Let this cup pass from me
It was the original poisoned chalice. Just minutes after pouring wine into a cup of blessing, Jesus prays to His Abba, Father regarding a very different cup:
Jesus kneeled down, and prayed, Saying, Father, if thou be willing, remove this cup from me: nevertheless not my will, but thine, be done. And there appeared an angel unto him from heaven, strengthening him. And being in an agony he prayed more earnestly: and his sweat was as it were great drops of blood falling down to the ground. (Luke 22:41-44)
In Matthew 26:39 we read the more familiar version of His prayer: “let this cup pass from me.” He took the cup of the upper room gladly, He fervently wishes away this cup.
Between these two cups we learn something of the “wonderful exchange” which takes place between Christ and the believer.
One cup was offered in the upper room. One cup was offered in the Garden of Gethsemane.
One cup is given to us. One cup Jesus drinks for Himself.
One cup is for the forgiveness of sins. One cup is full of wrath and judgement.
One cup brings life. One cup brings death.
One cup is described as a cup of blessing. The other cup is a cup of curse.
Yet Jesus takes the curses that we might have the blessings. He drinks what we deserve so that we receive what only He deserves.
And though this exchange is offered for free. It is unfathomably costly for Christ.
Consider how the bible speaks of this cup of judgement:
“In the hand of the LORD there is a cup, and the wine is red; it is full of mixture; and he poureth out of the same: but the dregs thereof, all the wicked of the earth shall wring them out, and drink them.” (Psalm 75:8)
“Thus saith the LORD God of Israel unto me; Take the wine cup of this fury at my hand, and cause all the nations, to whom I send thee, to drink it. And they shall drink, and be moved, and be mad, because of the sword that I will send among them. Then took I the cup at the LORD’s hand, and made all the nations to drink, unto whom the LORD had sent me… Therefore thou shalt say unto them, Thus saith the LORD of hosts, the God of Israel; Drink ye, and be drunken, and spue, and fall, and rise no more, because of the sword which I will send among you. And it shall be, if they refuse to take the cup at thine hand to drink, then shalt thou say unto them, Thus saith the LORD of hosts; Ye shall certainly drink. For, lo, I begin to bring evil on the city which is called by my name, and should ye be utterly unpunished? Ye shall not be unpunished: for I will call for a sword upon all the inhabitants of the earth, saith the LORD of hosts.” (Jeremiah 25:15-29)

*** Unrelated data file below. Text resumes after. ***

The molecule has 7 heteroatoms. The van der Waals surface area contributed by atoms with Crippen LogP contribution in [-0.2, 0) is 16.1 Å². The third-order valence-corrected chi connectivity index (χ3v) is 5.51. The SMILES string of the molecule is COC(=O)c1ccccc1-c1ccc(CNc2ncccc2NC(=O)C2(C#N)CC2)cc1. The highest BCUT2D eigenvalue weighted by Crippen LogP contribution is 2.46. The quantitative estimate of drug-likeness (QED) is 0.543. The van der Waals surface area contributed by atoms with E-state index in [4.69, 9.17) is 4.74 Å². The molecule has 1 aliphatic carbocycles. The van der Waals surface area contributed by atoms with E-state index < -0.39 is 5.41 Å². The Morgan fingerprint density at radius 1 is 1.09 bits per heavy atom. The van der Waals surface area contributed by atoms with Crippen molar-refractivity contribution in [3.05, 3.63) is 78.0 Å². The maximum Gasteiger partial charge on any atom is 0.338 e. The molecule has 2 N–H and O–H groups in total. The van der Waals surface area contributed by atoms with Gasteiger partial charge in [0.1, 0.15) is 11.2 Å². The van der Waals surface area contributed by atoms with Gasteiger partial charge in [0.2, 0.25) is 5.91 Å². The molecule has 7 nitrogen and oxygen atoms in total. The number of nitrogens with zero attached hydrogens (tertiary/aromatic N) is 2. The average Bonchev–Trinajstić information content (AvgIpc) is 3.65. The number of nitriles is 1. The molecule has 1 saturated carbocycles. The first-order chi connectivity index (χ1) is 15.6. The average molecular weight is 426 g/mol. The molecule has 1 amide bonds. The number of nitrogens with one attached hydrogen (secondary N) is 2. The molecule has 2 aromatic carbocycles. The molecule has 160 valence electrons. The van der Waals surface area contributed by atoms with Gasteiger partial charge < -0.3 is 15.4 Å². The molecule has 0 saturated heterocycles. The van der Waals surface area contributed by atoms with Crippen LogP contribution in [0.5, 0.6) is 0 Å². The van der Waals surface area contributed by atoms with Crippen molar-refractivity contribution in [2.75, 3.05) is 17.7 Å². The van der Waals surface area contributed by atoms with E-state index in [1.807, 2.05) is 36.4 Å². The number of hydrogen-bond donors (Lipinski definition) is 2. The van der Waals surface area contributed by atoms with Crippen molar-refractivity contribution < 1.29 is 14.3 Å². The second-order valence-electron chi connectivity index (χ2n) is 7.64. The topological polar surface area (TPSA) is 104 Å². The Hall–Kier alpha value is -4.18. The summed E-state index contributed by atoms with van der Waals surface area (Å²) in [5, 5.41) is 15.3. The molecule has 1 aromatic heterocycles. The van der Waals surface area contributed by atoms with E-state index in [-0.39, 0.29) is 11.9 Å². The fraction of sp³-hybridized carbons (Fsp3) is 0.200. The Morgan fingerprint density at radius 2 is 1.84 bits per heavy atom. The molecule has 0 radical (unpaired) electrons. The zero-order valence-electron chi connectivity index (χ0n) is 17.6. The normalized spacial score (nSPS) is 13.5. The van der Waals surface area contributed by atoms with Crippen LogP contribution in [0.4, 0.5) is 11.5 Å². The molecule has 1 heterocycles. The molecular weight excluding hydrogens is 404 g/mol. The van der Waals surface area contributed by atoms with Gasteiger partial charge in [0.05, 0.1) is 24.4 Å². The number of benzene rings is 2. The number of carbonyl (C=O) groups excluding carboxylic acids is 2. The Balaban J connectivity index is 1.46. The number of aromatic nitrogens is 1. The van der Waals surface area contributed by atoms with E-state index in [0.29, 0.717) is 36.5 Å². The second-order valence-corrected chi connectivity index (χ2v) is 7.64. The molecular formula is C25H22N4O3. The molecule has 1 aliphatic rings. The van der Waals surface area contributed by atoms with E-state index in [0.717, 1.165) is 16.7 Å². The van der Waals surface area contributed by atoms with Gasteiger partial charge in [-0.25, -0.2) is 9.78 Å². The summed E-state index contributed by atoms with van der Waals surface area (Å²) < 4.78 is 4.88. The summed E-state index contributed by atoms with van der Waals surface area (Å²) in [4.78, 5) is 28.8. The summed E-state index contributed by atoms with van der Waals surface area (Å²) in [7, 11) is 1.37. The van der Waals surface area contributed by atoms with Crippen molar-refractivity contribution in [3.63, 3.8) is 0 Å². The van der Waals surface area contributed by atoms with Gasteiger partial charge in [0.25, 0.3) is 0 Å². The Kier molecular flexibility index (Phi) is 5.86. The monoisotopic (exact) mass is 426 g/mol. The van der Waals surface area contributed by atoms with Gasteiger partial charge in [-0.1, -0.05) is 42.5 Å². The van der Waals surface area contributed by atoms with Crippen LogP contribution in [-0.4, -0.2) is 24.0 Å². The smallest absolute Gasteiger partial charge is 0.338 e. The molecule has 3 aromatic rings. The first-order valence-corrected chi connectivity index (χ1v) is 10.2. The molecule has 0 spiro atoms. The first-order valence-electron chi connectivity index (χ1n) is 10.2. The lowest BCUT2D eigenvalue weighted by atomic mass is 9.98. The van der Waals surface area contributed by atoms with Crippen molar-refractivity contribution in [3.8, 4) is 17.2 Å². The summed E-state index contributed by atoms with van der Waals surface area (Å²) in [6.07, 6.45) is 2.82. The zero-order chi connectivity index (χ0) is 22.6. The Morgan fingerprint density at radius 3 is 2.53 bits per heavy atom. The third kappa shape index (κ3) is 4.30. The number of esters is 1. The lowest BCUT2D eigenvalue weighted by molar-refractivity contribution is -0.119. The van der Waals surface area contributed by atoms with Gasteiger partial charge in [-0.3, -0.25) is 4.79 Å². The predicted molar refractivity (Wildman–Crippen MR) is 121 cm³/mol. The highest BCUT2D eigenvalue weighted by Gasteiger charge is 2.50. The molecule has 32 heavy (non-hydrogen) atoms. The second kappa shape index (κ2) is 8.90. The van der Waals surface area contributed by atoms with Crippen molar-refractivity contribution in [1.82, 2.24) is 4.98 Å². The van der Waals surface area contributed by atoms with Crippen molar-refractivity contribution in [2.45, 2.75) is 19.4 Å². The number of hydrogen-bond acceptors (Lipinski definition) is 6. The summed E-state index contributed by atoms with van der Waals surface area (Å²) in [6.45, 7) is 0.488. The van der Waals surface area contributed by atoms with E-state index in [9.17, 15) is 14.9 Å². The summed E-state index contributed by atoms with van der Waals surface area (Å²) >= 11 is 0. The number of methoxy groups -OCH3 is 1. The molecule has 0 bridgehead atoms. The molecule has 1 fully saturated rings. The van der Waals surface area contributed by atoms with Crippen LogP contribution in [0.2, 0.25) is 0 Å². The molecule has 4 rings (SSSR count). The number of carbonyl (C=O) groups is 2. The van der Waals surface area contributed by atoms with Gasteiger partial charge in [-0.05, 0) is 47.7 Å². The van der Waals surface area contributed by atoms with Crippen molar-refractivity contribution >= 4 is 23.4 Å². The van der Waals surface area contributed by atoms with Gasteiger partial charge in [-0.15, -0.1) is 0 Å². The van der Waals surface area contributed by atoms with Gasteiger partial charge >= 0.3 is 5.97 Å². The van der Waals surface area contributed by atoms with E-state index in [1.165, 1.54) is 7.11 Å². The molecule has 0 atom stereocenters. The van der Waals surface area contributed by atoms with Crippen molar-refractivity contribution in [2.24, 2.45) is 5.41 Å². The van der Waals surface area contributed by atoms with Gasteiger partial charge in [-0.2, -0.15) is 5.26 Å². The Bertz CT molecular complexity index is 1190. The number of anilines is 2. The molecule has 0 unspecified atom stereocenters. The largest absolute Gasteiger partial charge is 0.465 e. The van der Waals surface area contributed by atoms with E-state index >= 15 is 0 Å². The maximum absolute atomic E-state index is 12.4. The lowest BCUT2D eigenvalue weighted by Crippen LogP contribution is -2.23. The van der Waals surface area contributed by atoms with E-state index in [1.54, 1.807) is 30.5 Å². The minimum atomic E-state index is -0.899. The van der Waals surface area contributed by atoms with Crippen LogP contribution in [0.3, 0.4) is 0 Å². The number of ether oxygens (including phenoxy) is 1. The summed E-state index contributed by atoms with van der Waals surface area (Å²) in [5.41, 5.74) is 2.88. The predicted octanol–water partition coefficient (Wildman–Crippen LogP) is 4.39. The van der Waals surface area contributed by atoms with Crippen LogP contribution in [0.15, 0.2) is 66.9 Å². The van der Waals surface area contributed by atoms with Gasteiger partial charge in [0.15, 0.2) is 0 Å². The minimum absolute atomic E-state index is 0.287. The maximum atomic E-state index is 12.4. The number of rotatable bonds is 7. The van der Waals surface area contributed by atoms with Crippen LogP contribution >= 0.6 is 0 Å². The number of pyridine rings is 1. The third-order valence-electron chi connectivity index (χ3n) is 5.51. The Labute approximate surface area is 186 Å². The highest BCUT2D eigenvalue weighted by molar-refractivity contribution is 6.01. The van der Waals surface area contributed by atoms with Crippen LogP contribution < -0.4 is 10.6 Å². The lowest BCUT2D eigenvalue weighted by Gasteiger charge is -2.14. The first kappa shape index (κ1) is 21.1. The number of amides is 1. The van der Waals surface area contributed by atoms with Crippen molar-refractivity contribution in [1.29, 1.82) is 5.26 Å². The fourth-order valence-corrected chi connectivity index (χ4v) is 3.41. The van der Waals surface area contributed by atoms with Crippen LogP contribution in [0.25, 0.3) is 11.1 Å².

“If any man worship the beast and his image, and receive his mark in his forehead, or in his hand, The same shall drink of the wine of the wrath of God, which is poured out without mixture into the cup of his indignation; and he shall be tormented with fire and brimstone in the presence of the holy angels, and in the presence of the Lamb.” (Revelation 14:9-10)
This is why Jesus was “exceeding sorrowful, even unto death.” This is why He asks for the cup to pass from Him. This is why Luke’s gospel records that “his sweat was as it were great drops of blood falling down to the ground.” (Luke 22:44). Blood vessels are bursting all over His body as He contemplates drinking this cup. It is full of the furious wrath of God.
The cross is not a three-hour inconvenience for the Son of God. It means entering into the infinite abyss of sin and curse. The hell of the cross was not easier for Christ than the hell of the damned. The hell of the cross was worse. All hell was distilled in that cup. All hell converged on that cross. And for the holy Son of God it was not more bearable but infinitely worse. Therefore He wanted another way. Of course He prays that the cup might pass.
And yet, how strange that He should pray it. Here is the Lamb slain from the foundation of the world (Revelation 13:8). But as that dreaded hour draws near, He seeks earnestly for another path. How terrible is the godforsakenness of the cross! And yet how necessary.
Often people question the necessity of the cross. Why should Christ have to die? Why doesn’t God simply forgive? Why this business with blood sacrifice? Surely there’s another way!?
These are all questions which, in principle, Christ Himself asks here in the garden. This is the very essence of His hour-long wrestling. And yet His Abba, Father provides no other way. There is no cup of blessing for us unless Christ takes the cup of curse. We cannot escape from the furnace of judgement unless Christ goes for us. The cup of wrath cannot pass from us unless it passes to Christ.
And here in the garden, Man steps in for man. Where Adam had failed in that first garden, Christ triumphs. He rises from prayer resolved “Thy will be done!” (v39). He has faced the prospect in all its horror – either He goes to hell or we do. And He comes to His decision: “Father, let it be me!”
Amazing love, how can it be?
That Thou my God shouldst die for me!